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  • Writer's pictureJoanne Jacobs

Parents get pushy in Fort Worth: Why did every 1st-grader get the same grade?

Trenace Dorsey-Hollins asked why her daughter received "emerging" (the lowest level) on her first-grade report card for a skill she'd learned in kindergarten. The teacher "told me that she gave all the students in her class the same grade for the first six weeks to show growth in the second six-week period."


At Forth Worth's Meadowbrook Elementary School, students can earn tokens good for free books.

From inaccurate report cards to parents not having full access to their child's test data, Fort Worth schools are misleading parents, writes Dorsey-Collins on The Grade.


When her younger daughter, who's non-verbal and uses a wheelchair, was about to start school, Dorsey-Collins had to make multiple phone calls to find out which school she'd attend. The district had decided on special-education placements, but hadn't gotten around to telling parents.


Dorsey-Collins founded Parent Shield Fort Worth to organize and inform parents and pressure the school district.


When the Forth Worth district "bragged about providing SAT tutoring at every high school," she called high schools for the details. It turned out not a single high school could confirm they offered SAT tutoring.  


She contacted the local press and posted a Facebook video. Within 24 hours, district administrators called to say the tutoring would be provided.


Parent Shield is helping parents figure out their children's reading level, wrote Dang Le in the Forth Worth Report at the start of the school year. Only 44 percent of Forth Worth students are reading at grade level, but parents don't always know how far their children have fallen behind.


Maria Gonzalez's 8-year-old daughter got perfect scores and glowing reports from her teachers, she told Le. But she couldn't read.


Melony Watson noticed her daughter's reading problems, but was told it was normal for students who started during the pandemic to struggle. Her daughter made the A-B honor roll. In fourth grade, still unable to read, she was diagnosed with dyslexia. “How did you push my baby through three grades and she can’t read — and no one noticed that she was dyslexic?” Watson said.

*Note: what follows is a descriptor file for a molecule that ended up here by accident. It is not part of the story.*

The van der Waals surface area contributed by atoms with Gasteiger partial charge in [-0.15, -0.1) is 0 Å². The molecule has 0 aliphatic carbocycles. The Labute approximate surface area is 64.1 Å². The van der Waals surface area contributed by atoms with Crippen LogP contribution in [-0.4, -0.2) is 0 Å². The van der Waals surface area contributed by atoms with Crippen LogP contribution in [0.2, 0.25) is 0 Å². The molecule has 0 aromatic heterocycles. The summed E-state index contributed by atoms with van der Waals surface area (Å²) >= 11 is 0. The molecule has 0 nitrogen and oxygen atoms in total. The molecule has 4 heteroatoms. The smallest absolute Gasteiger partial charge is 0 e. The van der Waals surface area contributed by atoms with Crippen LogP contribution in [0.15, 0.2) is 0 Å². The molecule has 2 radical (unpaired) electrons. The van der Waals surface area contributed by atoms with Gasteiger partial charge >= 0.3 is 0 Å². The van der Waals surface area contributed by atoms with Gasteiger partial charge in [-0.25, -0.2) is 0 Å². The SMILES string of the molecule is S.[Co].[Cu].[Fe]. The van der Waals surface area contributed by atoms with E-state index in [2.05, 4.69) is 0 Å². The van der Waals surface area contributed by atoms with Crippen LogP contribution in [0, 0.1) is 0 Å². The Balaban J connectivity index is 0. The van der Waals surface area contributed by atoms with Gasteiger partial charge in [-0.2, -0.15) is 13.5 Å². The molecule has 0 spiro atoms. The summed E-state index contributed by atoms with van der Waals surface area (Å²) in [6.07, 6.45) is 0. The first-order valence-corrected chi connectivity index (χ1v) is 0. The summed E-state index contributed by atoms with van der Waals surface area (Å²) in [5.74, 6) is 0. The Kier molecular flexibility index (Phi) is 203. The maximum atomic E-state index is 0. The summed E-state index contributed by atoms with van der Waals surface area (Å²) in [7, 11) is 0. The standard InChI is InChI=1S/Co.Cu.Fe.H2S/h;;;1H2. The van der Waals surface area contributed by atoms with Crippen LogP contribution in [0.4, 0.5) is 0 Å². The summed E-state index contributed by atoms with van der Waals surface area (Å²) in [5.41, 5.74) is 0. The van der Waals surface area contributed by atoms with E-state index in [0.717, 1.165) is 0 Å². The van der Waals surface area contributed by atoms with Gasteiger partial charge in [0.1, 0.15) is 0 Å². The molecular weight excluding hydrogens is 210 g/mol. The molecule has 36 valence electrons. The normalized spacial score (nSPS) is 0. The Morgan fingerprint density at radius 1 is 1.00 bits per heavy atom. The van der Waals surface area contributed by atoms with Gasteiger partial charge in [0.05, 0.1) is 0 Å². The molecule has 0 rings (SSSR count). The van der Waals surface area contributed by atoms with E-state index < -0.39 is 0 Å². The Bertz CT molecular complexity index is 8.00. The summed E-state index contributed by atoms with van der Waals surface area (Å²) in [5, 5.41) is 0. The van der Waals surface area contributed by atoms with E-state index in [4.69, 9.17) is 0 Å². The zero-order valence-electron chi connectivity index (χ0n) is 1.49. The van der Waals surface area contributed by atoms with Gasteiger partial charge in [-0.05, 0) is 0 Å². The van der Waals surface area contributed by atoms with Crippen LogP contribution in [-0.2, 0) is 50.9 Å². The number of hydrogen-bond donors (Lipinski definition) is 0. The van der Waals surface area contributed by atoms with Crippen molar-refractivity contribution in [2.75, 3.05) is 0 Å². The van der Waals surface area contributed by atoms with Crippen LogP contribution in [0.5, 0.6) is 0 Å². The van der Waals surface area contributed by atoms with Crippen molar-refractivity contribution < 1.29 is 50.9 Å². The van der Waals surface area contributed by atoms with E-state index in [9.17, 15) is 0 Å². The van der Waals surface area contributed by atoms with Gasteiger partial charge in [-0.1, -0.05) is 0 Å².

In July, Parent Shield Fort Worth invited parents to literacy assessments. Thirty percent of participating parents said their child was reading below grade level; 64 percent were below grade level.

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7 Comments


gulchinator
Feb 18

The "inaccurate report cards" link goes to Mailchimp; do you have the original source?

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Joanne Jacobs
Joanne Jacobs
Feb 18
Replying to

Thanks for letting me know. I've fixed the link.

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m_t_anderson
Feb 16

"Leaving room for improvement in the next assessment" is the lame-ass excuse I've heard from every lazy teacher and middle manager I've ever met. And they're the same ones pencil-whipping everything from report cards to aircraft safety inspections. See where THAT'S got us.

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Heresolong
Heresolong
Feb 17
Replying to

We are required to do something to show growth in our students every year. We settled on "give them a quiz in something we haven't taught them yet, then give them the same quiz in a month after we've taught it". Checks the box, doesn't affect their grade, doesn't go home to parents, we don't even mention to the students what we're doing, just tell them "I just want to know where you are right now in your learning". Stupid policies lead to stupid activities. It's a waste of time but only a couple minutes and if someone in authority asks we can honestly say "yes, we do".

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fooyou52
Feb 16

There are lots of tutoring centers out there. You would think it would be good business to offer free standardized testing for kids, so parents can get an honest assessment of where their kids stand.


Ann in L.A.

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rob
Feb 16

>Maria Gonzalez's 8-year-old daughter got perfect scores and

>glowing reports from her teachers, she told Le. But she couldn't read.


I think this is grounds for termination. To give a kid who can't read "perfect scores" and "glowing reports" is fraud.

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bkwormtoo
Feb 16

I'm so old I remember when grades documented what a student did and did not know/do and could be used by parents to encourage or supplement their children's education. The teacher in the opening example hijacked grading to make herself to look good.

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